Vegetarianism, semi-vegetarians, flexitarians, lacto-ovo vegetarians, vegetarian lifestyle, heart, Food and Drug Administration, World Cancer Research Fund, dietary recommendations
Although many people believe that eating meat is part of a healthy diet, and eating this way is as nature intended, vegetarianism is a popular growing trend among many individuals who are attempting to improve their health. It is a difficult choice to make, and while there are many reasons to continue to eat meat, vegetarianism has given many people the ability to improve their health, while gaining energy and helping to curb animal cruelty. While there are many arguments that say forgoing meat will cause iron deficiency, it has also been proven that vegetarianism is good for the heart.
[...] However, there are many forms of vegetarianism, and it is quite simple to find a diet and meal plan that can conform to each individual need. There are vegans, who do not eat any animal products, such as meat, fish and poultry. They avoid eating foods that include animal by-products as well, meaning that they do not consume foods such as honey, dairy, and eggs. This is the strictest of all vegetarian diets, and is usually the hardest to achieve. In addition, there are also lacto-ovo vegetarians who do not eat meat, fish, or poultry. [...]
[...] Although one can achieve the desired intake of fruits and vegetables without being a vegetarian, it is evident that there are many advantages of the vegetarian diet. As acceptance for vegetarianism grows, as more restaurants find room on their menu for vegetarian selections, it becomes clear that the move for a healthier lifestyle is fast approaching. As recognition for vegetarianism grows, society benefits, as a whole. There is much work to be done, but it is very important to realize that vegetarianism, exercise, and a healthy diet do come together to produce healthier, more energized, active people. [...]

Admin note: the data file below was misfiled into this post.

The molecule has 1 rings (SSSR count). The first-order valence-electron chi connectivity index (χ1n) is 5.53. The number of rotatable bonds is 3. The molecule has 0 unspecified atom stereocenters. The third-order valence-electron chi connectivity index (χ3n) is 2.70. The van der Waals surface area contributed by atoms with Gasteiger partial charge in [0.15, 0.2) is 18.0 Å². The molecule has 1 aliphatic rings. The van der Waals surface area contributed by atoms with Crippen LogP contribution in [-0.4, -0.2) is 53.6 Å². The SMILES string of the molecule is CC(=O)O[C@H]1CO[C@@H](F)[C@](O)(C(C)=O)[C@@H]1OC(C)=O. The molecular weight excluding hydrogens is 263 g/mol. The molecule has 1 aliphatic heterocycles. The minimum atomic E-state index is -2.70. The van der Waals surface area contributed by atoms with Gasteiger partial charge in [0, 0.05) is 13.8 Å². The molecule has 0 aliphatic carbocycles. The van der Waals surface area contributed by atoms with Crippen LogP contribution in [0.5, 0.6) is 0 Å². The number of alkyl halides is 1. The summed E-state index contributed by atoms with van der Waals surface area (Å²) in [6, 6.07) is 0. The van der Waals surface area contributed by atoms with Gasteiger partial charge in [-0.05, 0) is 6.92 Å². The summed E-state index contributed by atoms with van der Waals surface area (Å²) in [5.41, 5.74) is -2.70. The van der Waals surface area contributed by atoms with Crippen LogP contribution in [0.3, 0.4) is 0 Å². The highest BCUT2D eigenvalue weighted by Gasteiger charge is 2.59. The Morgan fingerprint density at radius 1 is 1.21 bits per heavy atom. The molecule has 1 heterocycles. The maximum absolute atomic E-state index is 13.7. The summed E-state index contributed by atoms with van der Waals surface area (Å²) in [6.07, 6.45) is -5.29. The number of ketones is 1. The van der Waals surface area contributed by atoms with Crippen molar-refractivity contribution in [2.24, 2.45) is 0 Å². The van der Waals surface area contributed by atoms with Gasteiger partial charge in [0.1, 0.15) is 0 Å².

[...] However, eating healthy is not the only motivation behind a vegetarian lifestyle. There are many individuals across the globe that have decided to forgo meat as a boycott against the cruel treatment of animals. There are a number of societies that believe eating another animal is not kosher, or that eating meat is not only detrimental physically but emotionally as well. Taoists, for example, believe that eating meat is a sin, and that murdering an animal for food is not only cruel but against God's wishes. [...]
[...] There are many studies that suggest that a vegetarian diet is a good step to avoiding cardiac arrest and other various cardiovascular diseases. One way that a vegetarian diet is thought to protect against heart disease is the lower cholesterol levels seen in vegetarians. Raised cholesterol is widely recognized as a primary risk factor for heart disease and studies have consistently demonstrated serum cholesterol levels in vegetarians as being around lower than in non-vegetarians. This figure may result in a 20 to reduction in the incidence of heart disease. [...]
[...] This study has also found that when comparing Adventists and Mormons, prevalence of mild hypertension was to in the vegetarians, as compared to in the Adventist omnivores, and 10% in the Mormons” (Nutrition Review). While each culture follows different diets, and different traditions, it is clear that vegetarianism is healthier for the heart, and for the body. Although most of the studies discussed have focused on blood pressure and liability for stroke and heart attack, it has also been proven that vegetarianism is a safe way to lose body weight. According to the Continuing Survey of Food Intake by Individuals, vegetarians are leaner and have lower body weight than non-vegetarians. [...]
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